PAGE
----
Should Newspapers Solicit Donations For News Coverage


From Read Full story here.

Newspapers adopting the NPR model or soliciting donations to help pay for content or programming is one that has been floated a lot recently. This story in talks about the Miami Herald’s efforts. I have a theory on why this will not work, ever- unfortunately, it appears to be hard-wired into the American population’s psyche to hate their local newspaper. No one seems to ever appreciate their local newspaper, instead they see the flaws all too clearly, overlooking everything else. Before newspapers can get people to make donations above the subscription prices, they are going to need to figure out a way to get some love from the hometown fans.

The Inside Word is a weekly feature that looks at compelling
industry debates and discussions unfolding on the blogs of employees at
digital-media companies.

Blogger: Steve Outing

Position: Founder of the Digital Media Test Kitchen at the
University of Colorado’s School of Journalism and Mass Communication
and former columnist at the now defunct Editor and Publisher

Blog name: Steve Outing

Backstory: In December, The Miami Herald added a
link to the end of all of the stories on its web site inviting readers
to make a donation via credit card to “support ongoing news coverage;”
Executive Editor Anders Gyllenhaal said the experiment has “elicited an encouraging steam of gifts, ranging from $2 to $55.”

Blog post: But Outing says the Herald
is taking the wrong approach, calling it unsophisticated. “How about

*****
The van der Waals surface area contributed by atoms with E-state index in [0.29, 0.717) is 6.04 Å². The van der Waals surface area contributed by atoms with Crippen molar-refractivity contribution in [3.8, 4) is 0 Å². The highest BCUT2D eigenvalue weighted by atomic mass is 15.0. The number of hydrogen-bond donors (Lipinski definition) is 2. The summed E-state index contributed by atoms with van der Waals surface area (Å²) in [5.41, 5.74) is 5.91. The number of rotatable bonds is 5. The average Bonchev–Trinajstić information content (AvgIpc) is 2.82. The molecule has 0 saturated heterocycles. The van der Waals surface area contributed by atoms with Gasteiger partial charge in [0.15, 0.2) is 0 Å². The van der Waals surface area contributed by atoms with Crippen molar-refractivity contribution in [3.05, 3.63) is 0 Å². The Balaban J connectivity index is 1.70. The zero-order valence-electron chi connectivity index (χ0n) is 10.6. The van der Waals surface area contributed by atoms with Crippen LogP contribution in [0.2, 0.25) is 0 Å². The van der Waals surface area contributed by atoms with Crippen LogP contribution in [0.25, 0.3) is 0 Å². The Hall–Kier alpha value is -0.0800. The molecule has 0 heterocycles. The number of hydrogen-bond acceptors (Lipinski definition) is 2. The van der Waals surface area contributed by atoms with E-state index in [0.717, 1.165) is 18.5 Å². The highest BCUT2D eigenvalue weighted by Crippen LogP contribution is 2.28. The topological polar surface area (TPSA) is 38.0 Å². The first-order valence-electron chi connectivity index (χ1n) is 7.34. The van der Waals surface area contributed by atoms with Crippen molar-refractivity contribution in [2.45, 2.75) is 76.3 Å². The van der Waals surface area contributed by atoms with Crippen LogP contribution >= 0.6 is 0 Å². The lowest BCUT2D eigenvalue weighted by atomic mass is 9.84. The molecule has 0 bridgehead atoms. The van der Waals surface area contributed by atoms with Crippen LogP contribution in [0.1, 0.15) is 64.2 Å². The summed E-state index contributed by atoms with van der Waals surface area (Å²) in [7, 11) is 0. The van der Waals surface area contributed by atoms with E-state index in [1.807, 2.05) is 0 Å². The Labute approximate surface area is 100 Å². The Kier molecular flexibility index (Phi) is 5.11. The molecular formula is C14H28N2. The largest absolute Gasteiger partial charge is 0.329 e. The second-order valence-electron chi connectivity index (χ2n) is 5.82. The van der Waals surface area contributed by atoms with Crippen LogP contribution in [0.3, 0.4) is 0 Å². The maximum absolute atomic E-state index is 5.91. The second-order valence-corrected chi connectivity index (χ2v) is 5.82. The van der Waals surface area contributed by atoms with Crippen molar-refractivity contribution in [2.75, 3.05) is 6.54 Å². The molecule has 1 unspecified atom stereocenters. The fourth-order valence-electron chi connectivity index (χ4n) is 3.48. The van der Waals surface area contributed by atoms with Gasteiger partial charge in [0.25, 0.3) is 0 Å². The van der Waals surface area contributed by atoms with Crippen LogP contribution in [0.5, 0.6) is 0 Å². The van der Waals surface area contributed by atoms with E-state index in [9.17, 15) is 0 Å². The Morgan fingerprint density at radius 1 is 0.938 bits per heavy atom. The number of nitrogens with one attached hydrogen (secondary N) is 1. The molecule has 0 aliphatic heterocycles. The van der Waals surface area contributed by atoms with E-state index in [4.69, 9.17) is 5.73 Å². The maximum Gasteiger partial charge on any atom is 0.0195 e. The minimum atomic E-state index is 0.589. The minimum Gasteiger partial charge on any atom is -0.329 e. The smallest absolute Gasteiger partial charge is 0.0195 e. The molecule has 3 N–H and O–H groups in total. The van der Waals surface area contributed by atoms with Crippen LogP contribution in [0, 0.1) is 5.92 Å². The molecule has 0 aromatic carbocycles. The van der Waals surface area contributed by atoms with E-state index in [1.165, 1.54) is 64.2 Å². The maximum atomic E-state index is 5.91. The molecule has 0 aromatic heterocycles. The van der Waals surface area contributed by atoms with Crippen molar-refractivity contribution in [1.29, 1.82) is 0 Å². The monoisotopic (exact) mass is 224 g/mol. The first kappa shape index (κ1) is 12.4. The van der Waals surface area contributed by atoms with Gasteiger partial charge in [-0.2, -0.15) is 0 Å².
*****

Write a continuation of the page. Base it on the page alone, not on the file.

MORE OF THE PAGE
instead tracking frequent readers, and presenting them with a donation
pitch after they’ve read a number of articles?” He also suggested
donation package options that could include gifts, a la NPR.

But when I talked with him, he was even more bullish about a different
tack, suggesting that newspapers themselves shouldn’t even be involved
directly in the soliciting of money. Rather, he thinks papers should
join a third-party service like Kachingle or the now out-of-business
Contenture, where newspaper fans could potentially set aside a certain
amount of money each month and then can allocate it among their
favorite sites.

Outing said that because traditional newspapers are for
profit-enterprises they face “pushback” from readers who will wonder
“why is this giant corporation begging for money” if they solicit
donations directly. Also, it’s likely that visitors who appreciate
online news won’t want to allocate all of their free cash to just one
for-profit site. “I don’t think this is going to save the news industry
by any means, but if one of those (services) really takes off, that
could get pretty interesting,” he said.

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